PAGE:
HomeArticle Display

Enlisted exterminators-- eliminating health hazards, enabling mission

Senior Airman Cory, a 49th Civil Engineer Squadron pest management specialist, holds an insect sticky trap filled with dozens of bugs at Holloman Air Force Base, N.M., on July 7. Pest management specialists look for cracks, crevices and openings in which bugs or animals could access facilities and identify any sanitation issues that could be causing problems. (Last names are being withheld due to operational requirements. U.S. Air Force photo by Staff Sgt. Eboni Prince)

Senior Airman Cory, a 49th Civil Engineer Squadron pest management specialist, holds an insect sticky trap filled with dozens of bugs at Holloman Air Force Base, N.M., on July 7. Pest management specialists look for cracks, crevices and openings in which bugs or animals could access facilities and identify any sanitation issues that could be causing problems. (Last names are being withheld due to operational requirements. U.S. Air Force photo by Staff Sgt. Eboni Prince)

Airman 1st Class James, a 49th Civil Engineer Squadron pest management specialist, handles a venomous rattlesnake with tongs at Holloman Air Force Base, N.M., on July 6. Upon arrival at Holloman, pest management personnel complete rattlesnake training to master the proper techniques of using special tools to capture and subsequently release a snake. (Last names are being withheld due to operational requirements. U.S. Air Force photo by Staff Sgt. Eboni Prince)

Airman 1st Class James, a 49th Civil Engineer Squadron pest management specialist, handles a venomous rattlesnake with tongs at Holloman Air Force Base, N.M., on July 6. Upon arrival at Holloman, pest management personnel complete rattlesnake training to master the proper techniques of using special tools to capture and subsequently release a snake. (Last names are being withheld due to operational requirements. U.S. Air Force photo by Staff Sgt. Eboni Prince)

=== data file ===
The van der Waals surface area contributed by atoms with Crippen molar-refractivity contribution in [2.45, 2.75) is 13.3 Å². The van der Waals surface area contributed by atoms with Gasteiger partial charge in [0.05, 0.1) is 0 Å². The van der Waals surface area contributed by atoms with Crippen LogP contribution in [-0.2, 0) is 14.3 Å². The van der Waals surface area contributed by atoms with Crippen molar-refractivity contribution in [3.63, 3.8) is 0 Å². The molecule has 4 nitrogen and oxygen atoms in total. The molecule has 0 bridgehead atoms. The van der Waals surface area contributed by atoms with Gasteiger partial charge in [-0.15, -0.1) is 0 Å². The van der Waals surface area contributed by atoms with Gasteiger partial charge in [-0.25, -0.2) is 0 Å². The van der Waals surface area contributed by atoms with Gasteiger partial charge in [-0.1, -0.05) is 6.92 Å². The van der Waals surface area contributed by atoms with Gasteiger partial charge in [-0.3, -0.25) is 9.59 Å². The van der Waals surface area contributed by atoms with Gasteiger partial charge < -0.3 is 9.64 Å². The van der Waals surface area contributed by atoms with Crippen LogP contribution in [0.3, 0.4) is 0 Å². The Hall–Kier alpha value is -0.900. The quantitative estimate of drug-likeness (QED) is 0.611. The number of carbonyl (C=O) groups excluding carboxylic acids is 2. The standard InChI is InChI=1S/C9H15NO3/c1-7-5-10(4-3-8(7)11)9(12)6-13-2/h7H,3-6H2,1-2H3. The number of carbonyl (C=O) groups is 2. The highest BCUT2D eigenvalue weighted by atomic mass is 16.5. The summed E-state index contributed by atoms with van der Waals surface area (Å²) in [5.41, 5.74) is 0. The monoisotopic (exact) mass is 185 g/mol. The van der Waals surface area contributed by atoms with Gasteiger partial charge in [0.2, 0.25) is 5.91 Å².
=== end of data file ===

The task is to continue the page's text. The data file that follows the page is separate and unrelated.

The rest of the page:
Airman 1st Class James, a 49th Civil Engineer Squadron pest management specialist, collects a water sample with mosquito larvae at Holloman Air Force Base, N.M., on July 7. Pest management personnel conduct pest management surveys, and determine actions needed to control infestations of plant and animal pests. (Last names are being withheld due to operational requirements. U.S. Air Force photo by Staff Sgt. Eboni Prince)

Airman 1st Class James, a 49th Civil Engineer Squadron pest management specialist, collects a water sample with mosquito larvae at Holloman Air Force Base, N.M., on July 7. Pest management personnel conduct pest management surveys, and determine actions needed to control infestations of plant and animal pests. (Last names are being withheld due to operational requirements. U.S. Air Force photo by Staff Sgt. Eboni Prince)

Personnel from 49th Civil Engineer Squadron Pest Management utilize all-terrain vehicles to access areas where mosquitoes are commonly found at Holloman Air Force Base, N.M., on July 7. Pest management specialists collect water samples containing mosquito larvae and work closely with Public Health to aid in managing the mosquito population. (Last names are being withheld due to operational requirements. U.S. Air Force photo by Staff Sgt. Eboni Prince)

Personnel from 49th Civil Engineer Squadron Pest Management utilize all-terrain vehicles to access areas where mosquitoes are commonly found at Holloman Air Force Base, N.M., on July 7. Pest management specialists collect water samples containing mosquito larvae and work closely with Public Health to aid in managing the mosquito population. (Last names are being withheld due to operational requirements. U.S. Air Force photo by Staff Sgt. Eboni Prince)

Airman 1st Class James, a 49th Civil Engineer Squadron pest management specialist, empties a water sample into a retention pond at Holloman Air Force Base, N.M., on July 7. Pest management personnel use preventative methods and corrective pest control to keep the base free of pests that could carry debilitating infectious diseases. (Last names are being withheld due to operational requirements. U.S. Air Force photo by Staff Sgt. Eboni Prince)